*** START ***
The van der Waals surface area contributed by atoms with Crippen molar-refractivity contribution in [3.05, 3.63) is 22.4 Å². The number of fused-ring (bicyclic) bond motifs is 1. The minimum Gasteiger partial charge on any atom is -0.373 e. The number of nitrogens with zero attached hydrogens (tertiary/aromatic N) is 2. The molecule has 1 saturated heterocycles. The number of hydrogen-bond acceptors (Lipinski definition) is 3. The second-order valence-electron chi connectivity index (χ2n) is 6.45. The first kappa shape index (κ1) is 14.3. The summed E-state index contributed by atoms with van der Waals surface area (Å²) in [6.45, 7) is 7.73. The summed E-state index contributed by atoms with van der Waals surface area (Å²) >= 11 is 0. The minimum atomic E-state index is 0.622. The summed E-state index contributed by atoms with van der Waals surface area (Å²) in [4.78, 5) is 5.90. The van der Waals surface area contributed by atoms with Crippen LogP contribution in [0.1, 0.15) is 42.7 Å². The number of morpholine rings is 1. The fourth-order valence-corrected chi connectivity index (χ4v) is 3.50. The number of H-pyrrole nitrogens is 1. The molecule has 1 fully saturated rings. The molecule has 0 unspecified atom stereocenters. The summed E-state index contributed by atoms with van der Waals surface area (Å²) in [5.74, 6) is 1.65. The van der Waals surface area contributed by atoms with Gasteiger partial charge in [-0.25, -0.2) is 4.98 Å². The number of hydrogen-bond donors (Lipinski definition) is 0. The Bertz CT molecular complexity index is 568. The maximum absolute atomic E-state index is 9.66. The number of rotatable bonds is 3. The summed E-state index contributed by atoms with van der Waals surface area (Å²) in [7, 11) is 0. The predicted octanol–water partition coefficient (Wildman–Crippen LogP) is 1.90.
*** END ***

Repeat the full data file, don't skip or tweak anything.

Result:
The van der Waals surface area contributed by atoms with Crippen molar-refractivity contribution in [3.05, 3.63) is 22.4 Å². The number of fused-ring (bicyclic) bond motifs is 1. The minimum Gasteiger partial charge on any atom is -0.373 e. The number of nitrogens with zero attached hydrogens (tertiary/aromatic N) is 2. The molecule has 1 saturated heterocycles. The number of hydrogen-bond acceptors (Lipinski definition) is 3. The second-order valence-electron chi connectivity index (χ2n) is 6.45. The first kappa shape index (κ1) is 14.3. The summed E-state index contributed by atoms with van der Waals surface area (Å²) in [6.45, 7) is 7.73. The summed E-state index contributed by atoms with van der Waals surface area (Å²) >= 11 is 0. The minimum atomic E-state index is 0.622. The summed E-state index contributed by atoms with van der Waals surface area (Å²) in [4.78, 5) is 5.90. The van der Waals surface area contributed by atoms with Crippen LogP contribution in [0.1, 0.15) is 42.7 Å². The number of morpholine rings is 1. The fourth-order valence-corrected chi connectivity index (χ4v) is 3.50. The number of H-pyrrole nitrogens is 1. The molecule has 1 fully saturated rings. The molecule has 0 unspecified atom stereocenters. The summed E-state index contributed by atoms with van der Waals surface area (Å²) in [5.74, 6) is 1.65. The van der Waals surface area contributed by atoms with Gasteiger partial charge in [-0.25, -0.2) is 4.98 Å². The number of hydrogen-bond donors (Lipinski definition) is 0. The Bertz CT molecular complexity index is 568. The maximum absolute atomic E-state index is 9.66. The number of rotatable bonds is 3. The summed E-state index contributed by atoms with van der Waals surface area (Å²) in [7, 11) is 0. The predicted octanol–water partition coefficient (Wildman–Crippen LogP) is 1.90.